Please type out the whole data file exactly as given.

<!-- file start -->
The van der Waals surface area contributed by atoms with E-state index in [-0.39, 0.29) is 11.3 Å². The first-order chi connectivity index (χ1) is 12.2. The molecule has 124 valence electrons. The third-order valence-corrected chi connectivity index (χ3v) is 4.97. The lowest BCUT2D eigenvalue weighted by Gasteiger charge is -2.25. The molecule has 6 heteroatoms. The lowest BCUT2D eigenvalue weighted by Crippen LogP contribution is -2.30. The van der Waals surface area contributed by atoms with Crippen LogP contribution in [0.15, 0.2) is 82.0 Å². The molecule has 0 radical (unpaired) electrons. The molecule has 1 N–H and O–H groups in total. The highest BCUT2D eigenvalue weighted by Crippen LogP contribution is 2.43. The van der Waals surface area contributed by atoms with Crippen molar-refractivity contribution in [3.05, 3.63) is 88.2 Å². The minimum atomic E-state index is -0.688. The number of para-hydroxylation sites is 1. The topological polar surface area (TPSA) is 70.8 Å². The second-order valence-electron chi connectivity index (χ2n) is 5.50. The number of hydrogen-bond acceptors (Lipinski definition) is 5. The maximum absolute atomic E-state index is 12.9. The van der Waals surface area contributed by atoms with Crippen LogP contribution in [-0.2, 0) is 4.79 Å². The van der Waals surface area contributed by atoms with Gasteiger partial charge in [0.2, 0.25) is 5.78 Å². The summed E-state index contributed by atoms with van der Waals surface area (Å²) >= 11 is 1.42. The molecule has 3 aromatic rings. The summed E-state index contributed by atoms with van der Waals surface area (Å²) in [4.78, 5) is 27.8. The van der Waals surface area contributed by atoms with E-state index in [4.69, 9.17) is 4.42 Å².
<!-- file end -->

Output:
The van der Waals surface area contributed by atoms with E-state index in [-0.39, 0.29) is 11.3 Å². The first-order chi connectivity index (χ1) is 12.2. The molecule has 124 valence electrons. The third-order valence-corrected chi connectivity index (χ3v) is 4.97. The lowest BCUT2D eigenvalue weighted by Gasteiger charge is -2.25. The molecule has 6 heteroatoms. The lowest BCUT2D eigenvalue weighted by Crippen LogP contribution is -2.30. The van der Waals surface area contributed by atoms with Crippen LogP contribution in [0.15, 0.2) is 82.0 Å². The molecule has 0 radical (unpaired) electrons. The molecule has 1 N–H and O–H groups in total. The highest BCUT2D eigenvalue weighted by Crippen LogP contribution is 2.43. The van der Waals surface area contributed by atoms with Crippen molar-refractivity contribution in [3.05, 3.63) is 88.2 Å². The minimum atomic E-state index is -0.688. The number of para-hydroxylation sites is 1. The topological polar surface area (TPSA) is 70.8 Å². The second-order valence-electron chi connectivity index (χ2n) is 5.50. The number of hydrogen-bond acceptors (Lipinski definition) is 5. The maximum absolute atomic E-state index is 12.9. The van der Waals surface area contributed by atoms with Crippen LogP contribution in [-0.2, 0) is 4.79 Å². The van der Waals surface area contributed by atoms with Gasteiger partial charge in [0.2, 0.25) is 5.78 Å². The summed E-state index contributed by atoms with van der Waals surface area (Å²) >= 11 is 1.42. The molecule has 3 aromatic rings. The summed E-state index contributed by atoms with van der Waals surface area (Å²) in [4.78, 5) is 27.8. The van der Waals surface area contributed by atoms with E-state index in [4.69, 9.17) is 4.42 Å².